Shoobx is working to address this need, but many entrepreneurs continue to struggle with a lack of integrated solutions to manage discrete business processes. Even for a seemingly simple process like hiring, entrepreneurs have to figure out how to generate an offer letter and related company documents like W-4s and I-9s, coordinate with attorneys on drafting equity grant documents, ensure that all documents are properly executed and stored in an organized way for future diligence exercises, and update the cap table when a grant is finalized. Traditionally, these processes are owned by different people using a variety of tools; human resources during the hiring process, counsel to handle the appropriate legal documents and sometimes the cap table, and the employee themselves to return the documents through the appropriate channels.

While there have been plenty of advances in individual business processes like automated equity management and HR software, addressing the need for a holistic solution remains a work in progress. First time entrepreneurs, due to time and capital resource constraints, sometimes find themselves ignoring crucial documentation like IP Assignment Agreements, while veteran and tech-savvy entrepreneurs have come up with inventive ways to create makeshift Frankenstein workflows with various cloud services to address the complexities of running a business. One example is the use of applications like Google Drive as a data room. While Google Drive works well for storing and editing documents, it lacks the features of a true transactional data room (such as watermarking and customizable secure permissioning) that a diligence requires. Bootstrap solutions may be tempting for the entrepreneur early on but as the company grows, the costs of inefficiency, security flaws, maintenance or even transitioning to a more robust solution can become substantial. The struggle with inadequate tools has been a real and trying problem for entrepreneurs but David believes that the first point of friction that needs to be addressed is understanding what they need a solution for in the first place.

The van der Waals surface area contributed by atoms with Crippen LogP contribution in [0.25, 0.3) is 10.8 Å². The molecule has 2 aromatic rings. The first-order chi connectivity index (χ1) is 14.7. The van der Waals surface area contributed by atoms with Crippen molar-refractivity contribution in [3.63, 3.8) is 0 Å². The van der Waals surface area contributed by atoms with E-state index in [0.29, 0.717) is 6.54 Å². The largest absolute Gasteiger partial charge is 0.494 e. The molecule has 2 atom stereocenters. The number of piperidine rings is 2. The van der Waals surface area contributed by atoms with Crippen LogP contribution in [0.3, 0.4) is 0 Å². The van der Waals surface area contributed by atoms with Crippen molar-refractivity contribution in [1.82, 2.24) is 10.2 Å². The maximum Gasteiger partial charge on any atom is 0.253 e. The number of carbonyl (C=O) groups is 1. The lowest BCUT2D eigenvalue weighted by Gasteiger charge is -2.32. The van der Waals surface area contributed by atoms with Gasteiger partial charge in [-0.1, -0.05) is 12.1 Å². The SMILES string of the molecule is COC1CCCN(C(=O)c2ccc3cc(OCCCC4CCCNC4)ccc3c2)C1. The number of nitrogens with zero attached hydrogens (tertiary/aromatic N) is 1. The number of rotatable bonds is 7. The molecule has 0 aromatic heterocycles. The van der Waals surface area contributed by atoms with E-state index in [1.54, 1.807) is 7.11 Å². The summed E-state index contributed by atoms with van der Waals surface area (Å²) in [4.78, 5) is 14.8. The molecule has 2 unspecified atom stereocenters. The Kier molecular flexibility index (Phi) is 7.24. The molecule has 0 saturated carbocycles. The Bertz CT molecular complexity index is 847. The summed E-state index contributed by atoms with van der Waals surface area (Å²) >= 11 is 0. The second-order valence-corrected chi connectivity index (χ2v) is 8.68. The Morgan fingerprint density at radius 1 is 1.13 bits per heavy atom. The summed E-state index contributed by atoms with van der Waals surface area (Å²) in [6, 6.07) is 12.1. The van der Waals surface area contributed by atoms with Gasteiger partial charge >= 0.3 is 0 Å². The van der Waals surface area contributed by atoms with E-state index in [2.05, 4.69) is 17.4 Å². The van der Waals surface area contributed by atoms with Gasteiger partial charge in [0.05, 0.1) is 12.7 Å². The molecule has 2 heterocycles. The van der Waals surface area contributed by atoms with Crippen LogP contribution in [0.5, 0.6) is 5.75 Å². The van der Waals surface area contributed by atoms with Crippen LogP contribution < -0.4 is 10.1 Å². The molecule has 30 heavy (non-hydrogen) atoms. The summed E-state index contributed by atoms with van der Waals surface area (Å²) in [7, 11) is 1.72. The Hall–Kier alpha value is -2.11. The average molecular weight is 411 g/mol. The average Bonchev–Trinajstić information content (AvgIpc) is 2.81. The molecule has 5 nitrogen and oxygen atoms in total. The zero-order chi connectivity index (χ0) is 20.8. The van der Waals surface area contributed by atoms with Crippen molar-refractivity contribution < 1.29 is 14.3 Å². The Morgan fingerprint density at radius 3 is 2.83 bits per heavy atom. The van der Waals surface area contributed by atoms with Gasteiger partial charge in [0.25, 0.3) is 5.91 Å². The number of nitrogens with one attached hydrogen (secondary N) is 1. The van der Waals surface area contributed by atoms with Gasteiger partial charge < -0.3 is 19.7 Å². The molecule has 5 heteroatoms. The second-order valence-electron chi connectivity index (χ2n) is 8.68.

“The biggest hurdle of managing their business is even knowing what to do, whether it’s figuring out the steps for how to protect their company or get more customers.” Founders don’t have an easy source for answers so they have to go out and try to find them through conducting research or asking their network.

Ultimately, founders are asking, “What is the most seamless and riskless way to get from Point A to Point B?” While the gut response to this question may be to immediately jump to tools, founders should achieve a baseline understanding of their needs before adopting a solution. In today’s entrepreneurship ecosystem, founders have access to a multitude of educational resources to build their knowledge, from the books of serial entrepreneurs like Brad Feld and Jason Mendelson’s Venture Deals, which focuses on the relationship between VCs and entrepreneurs, to David Skok’s forEntrepreneurs website, which offers “tactical, in-depth advice on the key issues founders and their teams face in getting started”, and Shoobx’s blog, which focuses on addressing different facets of startup corporate activity. Additionally, entrepreneurs can look for support from their personal and professional networks.

Shoobx offers an all-in-one integrated solution for managing corporate activities in a modern way because we understand that it's only when entrepreneurs have easy access to knowledge, resources, and tools that the long-overdue changes to how companies are managed will become widespread.